May 1- The U.S. Federal Reserve said it will maintain its aggressive monetary policy- even if that means boosting the pace of stimulus. Bobbi Rebell reports.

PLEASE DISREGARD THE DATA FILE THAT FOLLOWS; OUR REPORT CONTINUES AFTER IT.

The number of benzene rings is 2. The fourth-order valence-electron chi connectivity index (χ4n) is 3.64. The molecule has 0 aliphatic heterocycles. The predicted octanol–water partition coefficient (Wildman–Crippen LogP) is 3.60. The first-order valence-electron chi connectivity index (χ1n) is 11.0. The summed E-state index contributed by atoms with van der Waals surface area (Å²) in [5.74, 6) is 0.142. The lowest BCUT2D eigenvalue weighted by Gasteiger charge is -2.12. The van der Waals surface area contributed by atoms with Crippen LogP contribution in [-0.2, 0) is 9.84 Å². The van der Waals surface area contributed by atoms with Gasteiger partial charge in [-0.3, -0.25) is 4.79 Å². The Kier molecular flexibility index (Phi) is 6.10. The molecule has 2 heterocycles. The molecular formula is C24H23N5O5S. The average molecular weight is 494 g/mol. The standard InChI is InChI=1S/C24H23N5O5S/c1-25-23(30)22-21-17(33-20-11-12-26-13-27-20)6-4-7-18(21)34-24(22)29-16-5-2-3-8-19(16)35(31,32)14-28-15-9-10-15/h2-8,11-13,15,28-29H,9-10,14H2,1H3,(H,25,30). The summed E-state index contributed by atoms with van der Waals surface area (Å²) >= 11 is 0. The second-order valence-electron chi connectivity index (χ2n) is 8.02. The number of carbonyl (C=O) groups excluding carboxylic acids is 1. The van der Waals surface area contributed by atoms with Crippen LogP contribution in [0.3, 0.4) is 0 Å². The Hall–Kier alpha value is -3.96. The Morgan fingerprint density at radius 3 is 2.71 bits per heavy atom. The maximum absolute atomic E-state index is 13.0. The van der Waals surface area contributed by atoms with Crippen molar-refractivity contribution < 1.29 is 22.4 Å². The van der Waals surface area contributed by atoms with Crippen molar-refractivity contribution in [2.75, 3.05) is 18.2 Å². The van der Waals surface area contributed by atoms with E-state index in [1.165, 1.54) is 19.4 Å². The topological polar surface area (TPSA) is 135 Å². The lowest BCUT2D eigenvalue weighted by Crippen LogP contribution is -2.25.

The Fed is on the fence. While it's sticking to its aggressive current plan to buy $85 billion of bonds a month to support the economy and keep rates low- it now says not only could those purchases taper off- they could expand. Reuters columnist James Saft: SOUNDBITE: JAMES SAFT, REUTERS COLUMNIST (ENGLISH) SAYING: "This is the first time the Fed has explicitly discussed the possibility of doing more QE. What we have been talking about thus far is the possibility of tapering. When we might do it, how we might do it. But now, for the first time, they are introducing this other possibility which is they may have to do even more." While the Fed said the economy continues to grow modestly, and that it sees improvement in the job market- they added that unemployment is still too high. The statement also pointed out very directly that fiscal policy- something the Fed does not control - is restraining growth. Moody's Capital Markets Chief Economist John Lonski: SOUNDBITE: JOHN LONSKI, CHIEF ECONOMIST, MOODY'S CAPITAL MARKETS (ENGLISH) SAYING: "It's not the greatest idea in the world to apply fiscal austerity to an economy that is having trouble getting off the ground. And here I am talking about both cutbacks in government spending, as well as tax hikes. You know it may have been a better choice to just increase taxes gradually, or not at all, until this economy could grow on its own without special help from the Federal Reserve." Earlier in the day, a report on private sector jobs came in much weaker than expected. The monthly jobs report comes out Friday- and expectations are for 145,000 jobs. SOUNDBITE: JOHN LONSKI, CHIEF ECONOMIST, MOODY'S CAPITAL MARKETS (ENGLISH) SAYING: "If job growth is say less than 125,000 for the month of April, we could be moving closer toward additional action by the Fed to lend buoyancy or support to a weakening U.S. economy." The Fed will also maintain its overnight interest rate, known as the Fed Funds rate at close to zero- where it's been since late 2008.